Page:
Soft-shell turtles are the largest freshwater turtles in the world, with the nearly extinct Swinhoe's softshell weighing up to 136 Kilogram. The turtle is characterised by its soft pancake-shaped shell and snorkel-like nose. Determining the sex of these turtles is simple when you're comparing a male and a female of the same age and species since the female is noticeably larger than the male. However, there are other ways of telling the difference when there is only one turtle to examine.
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Examine the tail of the soft-shell turtle in question. The tails of males are thick and long, while the tails of females are thin and barely protrude past the rear carapace.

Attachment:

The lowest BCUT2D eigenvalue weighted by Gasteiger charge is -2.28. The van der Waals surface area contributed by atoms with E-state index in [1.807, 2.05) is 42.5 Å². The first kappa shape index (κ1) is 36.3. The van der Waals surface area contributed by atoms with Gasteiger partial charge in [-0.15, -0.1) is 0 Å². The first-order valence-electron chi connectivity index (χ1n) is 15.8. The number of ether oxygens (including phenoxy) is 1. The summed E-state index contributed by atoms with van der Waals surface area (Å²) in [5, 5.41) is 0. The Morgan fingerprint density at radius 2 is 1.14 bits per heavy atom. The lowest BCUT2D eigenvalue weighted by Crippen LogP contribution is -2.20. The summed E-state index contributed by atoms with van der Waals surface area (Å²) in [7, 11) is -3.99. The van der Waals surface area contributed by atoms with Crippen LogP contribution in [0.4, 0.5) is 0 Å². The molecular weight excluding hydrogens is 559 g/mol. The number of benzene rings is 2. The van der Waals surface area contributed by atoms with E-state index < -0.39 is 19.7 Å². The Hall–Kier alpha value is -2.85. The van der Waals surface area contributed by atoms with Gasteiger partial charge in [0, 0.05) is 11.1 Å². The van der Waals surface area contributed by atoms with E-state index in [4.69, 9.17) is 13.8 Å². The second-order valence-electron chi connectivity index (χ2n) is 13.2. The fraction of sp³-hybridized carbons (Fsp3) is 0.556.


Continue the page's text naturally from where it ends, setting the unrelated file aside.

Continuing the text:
Look at the colour of the turtle. The male has a shell that is much lighter in colour than that of the female, whose shell grows darker with age. The female also may show dark grey mottling, or blotching, on the shell, while the shell of the male displays rings.
Rub the shell. When you do this, you're checking for a specific sandpaper-like roughness that male soft-shell turtles have. Also, the male has soft ridges on the front edge of the shell. The female's shell is smooth all around.
Once you've completed each of these three tests, you should know the sex of the turtle.
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